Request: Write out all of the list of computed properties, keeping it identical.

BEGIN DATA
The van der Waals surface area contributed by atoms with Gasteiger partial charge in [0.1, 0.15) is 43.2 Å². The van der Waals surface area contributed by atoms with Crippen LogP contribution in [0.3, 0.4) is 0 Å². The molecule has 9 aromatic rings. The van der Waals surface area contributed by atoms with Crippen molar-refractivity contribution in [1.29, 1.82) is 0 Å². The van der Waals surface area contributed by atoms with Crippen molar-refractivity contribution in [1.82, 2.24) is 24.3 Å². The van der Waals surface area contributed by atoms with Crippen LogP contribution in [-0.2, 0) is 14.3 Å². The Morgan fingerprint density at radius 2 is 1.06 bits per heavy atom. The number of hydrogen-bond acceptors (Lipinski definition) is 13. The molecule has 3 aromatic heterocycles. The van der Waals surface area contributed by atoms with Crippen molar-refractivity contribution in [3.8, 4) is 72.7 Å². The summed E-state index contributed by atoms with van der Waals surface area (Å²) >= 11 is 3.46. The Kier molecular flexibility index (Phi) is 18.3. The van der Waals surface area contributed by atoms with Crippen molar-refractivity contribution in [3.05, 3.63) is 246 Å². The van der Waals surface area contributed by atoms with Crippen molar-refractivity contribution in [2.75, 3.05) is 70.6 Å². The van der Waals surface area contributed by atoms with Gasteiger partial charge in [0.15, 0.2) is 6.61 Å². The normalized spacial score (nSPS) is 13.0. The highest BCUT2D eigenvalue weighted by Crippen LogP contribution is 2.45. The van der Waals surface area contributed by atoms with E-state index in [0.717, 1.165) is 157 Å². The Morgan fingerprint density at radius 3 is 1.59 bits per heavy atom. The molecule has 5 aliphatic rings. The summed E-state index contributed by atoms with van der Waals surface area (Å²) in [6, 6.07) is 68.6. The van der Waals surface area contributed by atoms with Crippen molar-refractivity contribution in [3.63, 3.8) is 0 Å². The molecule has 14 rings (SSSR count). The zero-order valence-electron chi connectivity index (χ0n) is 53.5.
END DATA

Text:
The van der Waals surface area contributed by atoms with Gasteiger partial charge in [0.1, 0.15) is 43.2 Å². The van der Waals surface area contributed by atoms with Crippen LogP contribution in [0.3, 0.4) is 0 Å². The molecule has 9 aromatic rings. The van der Waals surface area contributed by atoms with Crippen molar-refractivity contribution in [1.29, 1.82) is 0 Å². The van der Waals surface area contributed by atoms with Crippen molar-refractivity contribution in [1.82, 2.24) is 24.3 Å². The van der Waals surface area contributed by atoms with Crippen LogP contribution in [-0.2, 0) is 14.3 Å². The Morgan fingerprint density at radius 2 is 1.06 bits per heavy atom. The number of hydrogen-bond acceptors (Lipinski definition) is 13. The molecule has 3 aromatic heterocycles. The van der Waals surface area contributed by atoms with Crippen molar-refractivity contribution in [3.8, 4) is 72.7 Å². The summed E-state index contributed by atoms with van der Waals surface area (Å²) >= 11 is 3.46. The Kier molecular flexibility index (Phi) is 18.3. The van der Waals surface area contributed by atoms with Crippen molar-refractivity contribution in [3.05, 3.63) is 246 Å². The van der Waals surface area contributed by atoms with Crippen molar-refractivity contribution in [2.75, 3.05) is 70.6 Å². The van der Waals surface area contributed by atoms with Gasteiger partial charge in [0.15, 0.2) is 6.61 Å². The normalized spacial score (nSPS) is 13.0. The highest BCUT2D eigenvalue weighted by Crippen LogP contribution is 2.45. The van der Waals surface area contributed by atoms with E-state index in [0.717, 1.165) is 157 Å². The Morgan fingerprint density at radius 3 is 1.59 bits per heavy atom. The molecule has 5 aliphatic rings. The summed E-state index contributed by atoms with van der Waals surface area (Å²) in [6, 6.07) is 68.6. The van der Waals surface area contributed by atoms with Crippen molar-refractivity contribution in [3.63, 3.8) is 0 Å². The molecule has 14 rings (SSSR count). The zero-order valence-electron chi connectivity index (χ0n) is 53.5.